While this law held well given the massive demand and development in the industry, to meet the ever increasing demand Intel calculated that it would need to set up a plant every 9 months! Doing this, as well as maintaining high levels of R&D spending, was very expensive, especially in the face of competition and replicability of the technology. Also to remain competitive, Intel could not pass on the costs to the customers. The only way it could continue to remain profitable while reducing costs was by diversifying into markets where it would cost lesser to manufacture than in the US. Accordingly, it got into markets such as Malaysia, Israel, Philippines, Ireland, and China where manufacturing costs were 30-50% lesser than in the US.
Following 2 decades of global expansion into low cost markets, when in 1996 Intel decided to set up another plant, it chose not to go back to any of the already established countries as having too much concentration in any one region had the potential to expose the company to Labor, Geo-Political and Economic risks.... [continues]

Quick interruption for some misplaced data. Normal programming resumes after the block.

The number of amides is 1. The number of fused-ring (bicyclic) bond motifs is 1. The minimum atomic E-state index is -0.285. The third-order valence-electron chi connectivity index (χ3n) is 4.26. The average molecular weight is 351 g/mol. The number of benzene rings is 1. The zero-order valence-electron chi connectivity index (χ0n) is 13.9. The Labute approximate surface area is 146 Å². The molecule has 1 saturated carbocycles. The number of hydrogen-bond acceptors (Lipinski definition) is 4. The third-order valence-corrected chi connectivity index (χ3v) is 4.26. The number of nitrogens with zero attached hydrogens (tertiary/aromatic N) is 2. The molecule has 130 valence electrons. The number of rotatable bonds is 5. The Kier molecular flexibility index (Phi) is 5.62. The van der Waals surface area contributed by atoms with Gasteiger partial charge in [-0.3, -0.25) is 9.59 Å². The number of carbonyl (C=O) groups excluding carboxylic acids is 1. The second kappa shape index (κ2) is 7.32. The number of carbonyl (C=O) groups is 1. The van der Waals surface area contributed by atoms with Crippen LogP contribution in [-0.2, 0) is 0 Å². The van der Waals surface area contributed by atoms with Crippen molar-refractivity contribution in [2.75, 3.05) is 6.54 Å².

Cite This Essay
(2010, 11). Intel's Site Selection Decision. StudyMode.com. Retrieved 11, 2010, from http://www.studymode.com/essays/Intel-s-Site-Selection-Decision-462262.html
"Intel's Site Selection Decision" StudyMode.com. 11 2010. 11 2010 <http://www.studymode.com/essays/Intel-s-Site-Selection-Decision-462262.html>.
"Intel's Site Selection Decision." StudyMode.com. 11, 2010. Accessed 11, 2010. http://www.studymode.com/essays/Intel-s-Site-Selection-Decision-462262.html.